On Friday the House of Representatives approved The Wall Street Reform and Consumer Protection Act by 232 to 202. All three Iowa Democrats (Bruce Braley, Dave Loebsack and Leonard Boswell) voted for the bill. Tom Latham and Steve King joined their Republican colleagues, who unanimously voted no. A press release from Braley's office summarized key provisions:
- Creation of a Consumer Financial Protection Agency (CFPA) to protect Americans from unfair financial products and services.
- Creation of an oversight council to identify and regulate large financial firms whose collapse would place the entire financial system at risk.
- Establishes a process for dismantling institutions like AIG or Lehman Brothers that protects taxpayers and ends bailouts.
- Enables regulators to prohibit excessive executive compensations.
The "unfair" financial products to be regulated by the Consumer Financial Protection Agency include mortgages, credit cards and "payday" lenders. I would particularly like to see a crackdown on payday lending. Those high-interest loans have been shown to trap low-income borrowers in a cycle of debt.
The bill also includes some regulation of the derivatives market for the first time, but it sounds as if those provisions didn't go far enough:
Consumer advocates cheered the survival of the consumer protection agency but said the overall legislation fell short, especially in the regulation of complex investment instruments known as derivatives.
The legislation aims to prevent manipulation and bring transparency to the $600 trillion global derivatives market. But an amendment by New York Democrat Scott Murphy, adopted 304-124 Thursday night, created an exception for nonfinancial companies that use derivatives as a hedge against market fluctuations rather than as a speculative investment. The amendment exempted businesses considered too small to be a risk to the financial system.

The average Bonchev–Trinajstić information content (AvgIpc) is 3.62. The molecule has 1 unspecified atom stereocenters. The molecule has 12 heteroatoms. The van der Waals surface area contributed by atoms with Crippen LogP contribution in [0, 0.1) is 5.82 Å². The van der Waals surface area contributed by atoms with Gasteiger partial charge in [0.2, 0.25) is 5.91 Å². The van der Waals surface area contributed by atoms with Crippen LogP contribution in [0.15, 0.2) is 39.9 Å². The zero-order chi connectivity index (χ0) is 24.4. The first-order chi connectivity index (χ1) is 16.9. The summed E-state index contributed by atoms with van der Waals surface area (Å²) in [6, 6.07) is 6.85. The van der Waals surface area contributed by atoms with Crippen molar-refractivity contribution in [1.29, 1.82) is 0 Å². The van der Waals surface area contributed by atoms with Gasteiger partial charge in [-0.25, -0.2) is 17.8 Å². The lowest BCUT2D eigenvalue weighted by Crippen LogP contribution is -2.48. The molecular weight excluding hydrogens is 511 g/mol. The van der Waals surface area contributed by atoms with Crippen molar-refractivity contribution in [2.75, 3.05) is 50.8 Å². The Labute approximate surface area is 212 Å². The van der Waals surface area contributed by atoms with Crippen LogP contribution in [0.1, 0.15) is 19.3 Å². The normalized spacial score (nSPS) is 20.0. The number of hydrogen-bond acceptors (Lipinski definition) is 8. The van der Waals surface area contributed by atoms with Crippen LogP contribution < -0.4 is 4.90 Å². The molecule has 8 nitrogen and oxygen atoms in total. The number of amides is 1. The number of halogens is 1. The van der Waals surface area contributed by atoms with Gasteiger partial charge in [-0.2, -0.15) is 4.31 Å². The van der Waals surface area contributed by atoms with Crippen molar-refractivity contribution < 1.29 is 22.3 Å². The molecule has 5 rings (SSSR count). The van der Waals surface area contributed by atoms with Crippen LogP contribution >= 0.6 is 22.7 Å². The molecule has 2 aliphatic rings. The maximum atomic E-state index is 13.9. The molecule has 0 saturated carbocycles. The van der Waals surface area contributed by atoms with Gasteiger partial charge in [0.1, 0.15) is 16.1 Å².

A Democratic effort to make more companies subject to derivatives regulations and to end abusive-trading rules failed.
When the Obama administration first proposed a package of regulations, it called for regulations of derivatives without any exceptions. But a potent lobbying coalition that included Boeing Co., Caterpillar Inc., General Electric Co., Coca-Cola and other big companies persuaded lawmakers to dilute the restrictions.
"It's a weakness in the bill and a win for Wall Street," said Barbara Roper, director of investor protection for the Consumer Federation of America. "Hedge funds and others that are not bona fide hedgers of commercial risk will slip through this language."
Although I'm disappointed that Congressional Democrats didn't pass a stronger bill, I am disgusted by House Republican leaders who "met with more than 100 lobbyists" last week in a desperate attempt to derail any regulation of these practices.
Representative Boswell worked on the derivatives regulations, and a statement from his office on December 11 expressed pride in "the work that the Agriculture Committee did to bring greater oversight and transparency to the over-the-counter derivatives market while balancing the interests of Iowa's farmers and business owners who utilize these markets to hedge operations costs and lock-in commodity prices for responsible business planning."
After the jump I've posted part of this statement, which includes written remarks Boswell submitted regarding the derivatives regulations.